Can my mother's siblings go to probate court for the land that was quit claim deeded to my mother? 14 Answers as of July 26, 2013

My mother was the primary caregiver for my grandmother until she passed. My grandmother's land was quit claimed deeded to my mother. My mother's siblings want to go to probate court to take the land from my mother.

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Law Office of Thomas C. Phipps | Thomas C Phipps
They can file a case in probate court. It will be up to a judge to determine who will wind up with the property.
Answer Applies to: Missouri
Replied: 7/26/2013
Goldsmith & Guymon
Goldsmith & Guymon | Dara Goldsmith
Sure, that is a possibility. Your mother should seek legal counsel. There could be greater liability than just returning the land. This information is only intended to give general information in response to an inquiry. It does not establish an attorney client relationship. This response is only based upon the limited facts presented and is merely intended to assist you in determining if you should contact an attorney to provide you with legal advice.
Answer Applies to: Nevada
Replied: 7/25/2013
Frederick & Frederick PLC | James P Frederick
Can they do so? They can try. Whether they are likely to win or not depends on the circumstances surrounding the deed. You have not shared enough facts to determine if they have any kind of case.
Answer Applies to: Michigan
Replied: 7/25/2013
Charles M. Schiff, Attorney at Law
Charles M. Schiff, Attorney at Law | Charles M. Schiff
Assuming that the Quit-Claim Deed was properly executed, a probate court could not interfere with the transfer absent a finding of fraud. Unless the siblings could prove that your grandmother did not have the mental capacity to know what she was doing when she signed the deed, the probate court will not interfere.
Answer Applies to: Minnesota
Replied: 7/25/2013
Law Office Of Victor Waid
Law Office Of Victor Waid | Victor Waid
Be sure to obtain a probate litigation attorney for your mom to defend her in the possible action her siblings are contemplating. If the deed transfer was free of menace or duress or fraud at the time of execution by your grandmother to your mother, then the deed will stand up in court. Do not let your mother be pressured by her siblings.
Answer Applies to: California
Replied: 7/25/2013
    Minor, Bandonis and Haggerty, P.C.
    Minor, Bandonis and Haggerty, P.C. | Brian Haggerty
    Sure, they have the right to their day in court. If grandmother had legal capacity when she signed the deed transferring property to your mother, then the siblings don't have much of an argument.
    Answer Applies to: Oregon
    Replied: 7/25/2013
    Danville Law Group | Scott Jordan
    Yes they can go to court and seek a rescission of the quit claim deed. The basis for the rescission is heavily fact dependent. Your mother should consult with a probate litigation attorney.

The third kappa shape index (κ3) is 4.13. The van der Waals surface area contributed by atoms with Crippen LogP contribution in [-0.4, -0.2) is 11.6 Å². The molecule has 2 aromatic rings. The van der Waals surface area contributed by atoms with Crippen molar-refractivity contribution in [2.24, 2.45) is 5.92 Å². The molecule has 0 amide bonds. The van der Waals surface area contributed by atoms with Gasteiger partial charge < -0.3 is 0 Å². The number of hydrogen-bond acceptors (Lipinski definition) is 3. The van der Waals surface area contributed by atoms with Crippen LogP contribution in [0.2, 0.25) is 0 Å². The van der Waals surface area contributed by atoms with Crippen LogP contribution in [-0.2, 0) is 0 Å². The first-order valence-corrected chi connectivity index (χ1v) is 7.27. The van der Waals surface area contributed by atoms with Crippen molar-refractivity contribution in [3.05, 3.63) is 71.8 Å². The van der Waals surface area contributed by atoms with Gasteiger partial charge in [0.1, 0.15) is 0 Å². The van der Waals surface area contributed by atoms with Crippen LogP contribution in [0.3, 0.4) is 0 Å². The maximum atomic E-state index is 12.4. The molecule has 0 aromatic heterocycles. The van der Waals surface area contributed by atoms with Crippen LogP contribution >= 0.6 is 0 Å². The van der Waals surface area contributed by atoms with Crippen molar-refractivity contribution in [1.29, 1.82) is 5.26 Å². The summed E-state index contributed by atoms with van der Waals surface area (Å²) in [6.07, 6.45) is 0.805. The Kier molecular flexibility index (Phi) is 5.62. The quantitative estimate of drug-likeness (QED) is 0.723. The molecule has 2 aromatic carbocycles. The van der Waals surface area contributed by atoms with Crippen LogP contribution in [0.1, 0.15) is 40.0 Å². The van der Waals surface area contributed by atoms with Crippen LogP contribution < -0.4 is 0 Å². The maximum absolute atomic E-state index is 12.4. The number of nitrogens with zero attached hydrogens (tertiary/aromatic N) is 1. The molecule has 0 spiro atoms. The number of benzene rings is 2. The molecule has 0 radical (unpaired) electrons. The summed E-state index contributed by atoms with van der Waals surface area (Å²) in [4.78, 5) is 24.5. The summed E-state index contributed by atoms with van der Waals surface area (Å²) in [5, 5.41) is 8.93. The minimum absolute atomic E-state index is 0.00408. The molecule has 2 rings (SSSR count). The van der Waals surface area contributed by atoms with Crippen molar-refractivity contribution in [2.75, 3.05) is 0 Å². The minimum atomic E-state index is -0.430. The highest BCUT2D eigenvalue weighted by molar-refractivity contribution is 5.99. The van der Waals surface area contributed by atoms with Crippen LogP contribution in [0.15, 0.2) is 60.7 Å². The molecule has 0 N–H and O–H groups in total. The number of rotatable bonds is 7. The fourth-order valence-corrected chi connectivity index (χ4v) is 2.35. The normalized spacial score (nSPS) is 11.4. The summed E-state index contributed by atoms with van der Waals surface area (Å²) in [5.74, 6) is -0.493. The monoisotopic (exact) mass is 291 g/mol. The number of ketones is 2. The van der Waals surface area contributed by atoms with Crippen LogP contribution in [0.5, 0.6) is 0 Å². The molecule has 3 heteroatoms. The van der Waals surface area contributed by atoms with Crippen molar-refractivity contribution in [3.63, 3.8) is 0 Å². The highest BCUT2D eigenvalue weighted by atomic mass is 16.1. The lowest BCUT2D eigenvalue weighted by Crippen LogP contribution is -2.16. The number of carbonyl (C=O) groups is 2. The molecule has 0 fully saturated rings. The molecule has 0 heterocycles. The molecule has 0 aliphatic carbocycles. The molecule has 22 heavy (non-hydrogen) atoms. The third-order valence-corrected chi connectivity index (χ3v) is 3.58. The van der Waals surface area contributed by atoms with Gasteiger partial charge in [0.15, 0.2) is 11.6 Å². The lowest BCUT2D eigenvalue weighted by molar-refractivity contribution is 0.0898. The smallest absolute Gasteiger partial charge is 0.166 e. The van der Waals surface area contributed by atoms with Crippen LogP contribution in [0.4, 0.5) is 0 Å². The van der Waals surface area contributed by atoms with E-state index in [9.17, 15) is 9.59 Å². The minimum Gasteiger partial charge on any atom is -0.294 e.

Answer Applies to: California
    Replied: 7/25/2013
    Gates' Law, PLLC | Thomas E. Gates
    Since the land was Quitclaimed to your mother, she is the legal owner now. The siblings will need to show that the grandmother had undue influence or some other basis that would void the transfer. Since the land was transferred before she died, the property is not probated since it is not the estate's property.
    Answer Applies to: Washington
    Replied: 7/25/2013
    Sanford M. Martin, P.A. | Sanford M. Martin
    Unless there's a factor which is undisclosed in your inquiry, going to probate court will be a waste of time and expense by her siblings. A person has the legal rights to give such property to whomever she chooses. Unless the sibling are able to prove lack of mental capacity of your mother or undue influence on her signing of the deed, it appears to be simply a threat from her siblings.
    Answer Applies to: Florida
    Replied: 7/25/2013
    Martin Barnes - Attorney at Law
    Martin Barnes - Attorney at Law | Martin Barnes
    If your mother's siblings believe they have a claim to the property then probate court is a likely place to submit and resolve the claim. Your mother will want to meet with an Indiana attorney to protect her interest in the property.
    Answer Applies to: Indiana
    Replied: 7/25/2013
    Kokish & Goldmanis, P.C.
    Kokish & Goldmanis, P.C. | Bernard H. Greenberg
    Your Mom's siblings can file what they want in Probate Court. Their chances of success cannot be assessed from the information you provide or on the internet.
    Answer Applies to: Colorado
    Replied: 7/25/2013
    Musilli Brennan Associates PLLC
    Musilli Brennan Associates PLLC | John F Brennan
    They can bring a claim but will have to prove a wrong occurred causing the transfer.
    Answer Applies to: Michigan
    Replied: 7/25/2013
    James Law Group
    James Law Group | Christine James
    They can if they believe the transfer to your mother was the product of undue influence or your grandmother lacked capacity when she signed it.
    Answer Applies to: California
    Replied: 7/25/2013
    Strickland Law, PLLC
    Strickland Law, PLLC | Jeffrey S. Strickland
    Yes. Most likely they will seek to have the deed rescinded due to fraud, undue influence or duress. Your mom needs legal counsel.
    Answer Applies to: Tennessee
    Replied: 7/25/2013
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